Matthew Gonzales

Matthew Gonzales (高榮森 – he/they) is a mixed-American (Chinese/Mexican/Irish) recent graduate of Pomona College, new to the role and field of educational empowerment. He is quite passionate about facilitating community building, fostering a culture of inclusion, improving equity, and providing an environment for healthy and constructive learning. As one of the VA Youth Facilitation Coordinators, Matthew looks forward to leveraging his lived experiences and skills to help give youth the platform to explore their own passions and interests. As a former student and youth of the DMV he wants to give the diverse APIDA (Asian Pacific Islander Desi American) youth of the area the tools and environment to thrive, much like he was afforded by the compassionate community members before him.

Matthew graduated from Pomona College, receiving two Bachelor’s in Arts in Economics and Anthropology, respectively. Over the course of his academic career, he wrote numerous academic papers/articles and conducted research. This culminated in his senior exercise in Economics and senior thesis in Anthropology. In his Economics exercise entitled “To Food Climate: The Impact of Political Ideology on Enrollment in CalFresh,” Matthew utilized quantitative methods to test economic models, focusing on linear regression analysis and causal inference in order to identify the link between the political climate (via voting distribution patterns) of all 58 counties in California and their enrollment rates in CalFresh (Food Stamps). His senior thesis in Anthropology was titled “To Sleep at Night, Peace as a Luxury: A Case Study on the Asian Pacific American Dispute Resolution Center (APADRC) utilizing Alternative Dispute Resolution (ADR) as a tool for a Legal Pluralist Model of Reproduction.” This paper employed qualitative social research skills of interviewing, conducting focus groups, observing social norms, and taking field notes to perform insightful and ethical ethnographic research on the efficacy of ADR as a tool for community engagement. Matthew hopes to blend these academic skill sets to provide a powerful foundation for the youth in the program.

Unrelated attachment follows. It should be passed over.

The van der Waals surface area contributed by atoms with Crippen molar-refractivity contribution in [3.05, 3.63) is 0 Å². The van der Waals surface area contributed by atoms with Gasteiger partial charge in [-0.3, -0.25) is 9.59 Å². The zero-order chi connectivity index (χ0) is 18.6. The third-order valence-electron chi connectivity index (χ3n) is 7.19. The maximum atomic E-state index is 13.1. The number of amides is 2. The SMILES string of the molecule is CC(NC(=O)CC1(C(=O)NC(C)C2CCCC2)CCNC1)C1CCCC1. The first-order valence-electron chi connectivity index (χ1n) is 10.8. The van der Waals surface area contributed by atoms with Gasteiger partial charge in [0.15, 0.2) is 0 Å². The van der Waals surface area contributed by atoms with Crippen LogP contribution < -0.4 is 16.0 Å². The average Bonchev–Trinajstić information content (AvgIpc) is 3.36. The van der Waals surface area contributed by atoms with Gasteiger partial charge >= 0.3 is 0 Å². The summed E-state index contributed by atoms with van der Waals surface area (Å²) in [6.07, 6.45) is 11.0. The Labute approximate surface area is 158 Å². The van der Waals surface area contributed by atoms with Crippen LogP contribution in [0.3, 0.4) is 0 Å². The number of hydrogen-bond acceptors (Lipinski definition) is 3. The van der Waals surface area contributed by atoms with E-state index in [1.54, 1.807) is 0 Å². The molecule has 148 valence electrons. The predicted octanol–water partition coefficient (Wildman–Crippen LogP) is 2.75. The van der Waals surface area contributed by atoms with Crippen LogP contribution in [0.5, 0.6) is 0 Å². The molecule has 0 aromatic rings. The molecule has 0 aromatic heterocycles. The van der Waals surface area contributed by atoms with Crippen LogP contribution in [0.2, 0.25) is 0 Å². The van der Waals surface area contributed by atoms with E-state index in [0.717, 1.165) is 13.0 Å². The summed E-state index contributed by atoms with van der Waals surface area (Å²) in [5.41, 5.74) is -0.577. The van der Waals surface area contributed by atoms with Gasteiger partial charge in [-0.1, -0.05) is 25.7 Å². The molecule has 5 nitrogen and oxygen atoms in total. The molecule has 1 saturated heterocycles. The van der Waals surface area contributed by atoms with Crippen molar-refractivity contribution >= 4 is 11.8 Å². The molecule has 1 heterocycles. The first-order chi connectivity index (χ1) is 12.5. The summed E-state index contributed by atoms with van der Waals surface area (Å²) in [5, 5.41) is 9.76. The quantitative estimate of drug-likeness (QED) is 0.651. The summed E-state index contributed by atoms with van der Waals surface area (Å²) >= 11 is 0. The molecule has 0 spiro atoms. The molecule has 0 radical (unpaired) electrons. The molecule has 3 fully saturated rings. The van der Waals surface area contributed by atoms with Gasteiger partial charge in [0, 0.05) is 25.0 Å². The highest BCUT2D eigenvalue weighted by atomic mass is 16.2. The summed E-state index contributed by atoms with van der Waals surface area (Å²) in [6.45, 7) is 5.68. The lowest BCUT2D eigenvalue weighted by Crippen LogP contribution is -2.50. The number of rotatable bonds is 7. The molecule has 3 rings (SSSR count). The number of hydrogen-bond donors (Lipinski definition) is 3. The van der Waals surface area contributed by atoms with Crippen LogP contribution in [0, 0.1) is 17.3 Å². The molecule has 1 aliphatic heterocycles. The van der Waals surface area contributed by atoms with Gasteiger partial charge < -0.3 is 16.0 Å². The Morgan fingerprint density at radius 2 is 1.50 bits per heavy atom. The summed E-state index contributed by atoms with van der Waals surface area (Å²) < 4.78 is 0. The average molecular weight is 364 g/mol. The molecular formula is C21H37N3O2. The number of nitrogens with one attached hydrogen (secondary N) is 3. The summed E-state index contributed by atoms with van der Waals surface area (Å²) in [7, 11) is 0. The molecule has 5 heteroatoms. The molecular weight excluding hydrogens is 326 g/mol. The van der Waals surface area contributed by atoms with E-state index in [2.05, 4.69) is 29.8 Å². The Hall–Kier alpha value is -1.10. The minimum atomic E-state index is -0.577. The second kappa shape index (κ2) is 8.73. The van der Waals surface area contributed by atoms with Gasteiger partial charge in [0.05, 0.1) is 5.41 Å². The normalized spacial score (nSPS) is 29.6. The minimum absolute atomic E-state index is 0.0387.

During the past four years, Matthew has been intimately involved and committed to the communities to which he belongs. Three of his favorite and valued commitments included being a Head Mentor for their campus’ Asian American Mentorship Program (AAMP), a long-term sponsor for the Chicanx Latinx Student Affairs (CLSA) office, and chief volunteer and tutor for the Saturday Tongan Education Program (STEP). Matthew was responsible for leading over 150 students through the facilitation of programs, curriculum, and events to create environments for students of color to develop intellectually, socially, personally, academically, and politically. Some highlights include organizing mutual aid fundraising efforts, advocating for stronger recognition and acknowledgment from our administration, and putting together large-scale events like retreats or conferences. However, his work did not remain just to the large scale. On a more granular level, Matthew, while serving as a peer mentor, was able to assist first-year students in their transition to the Claremont Colleges and, while a tutor, provided rigorous academic tutoring, cultural activities, and lessons through mindfulness.

Matthew is exceedingly excited to lend his body and mind to the incredible and mindful youth of the DMV. Having had the privilege of sitting in the shade of those that have come before him – Matthew hopes to provide the same for those coming after.

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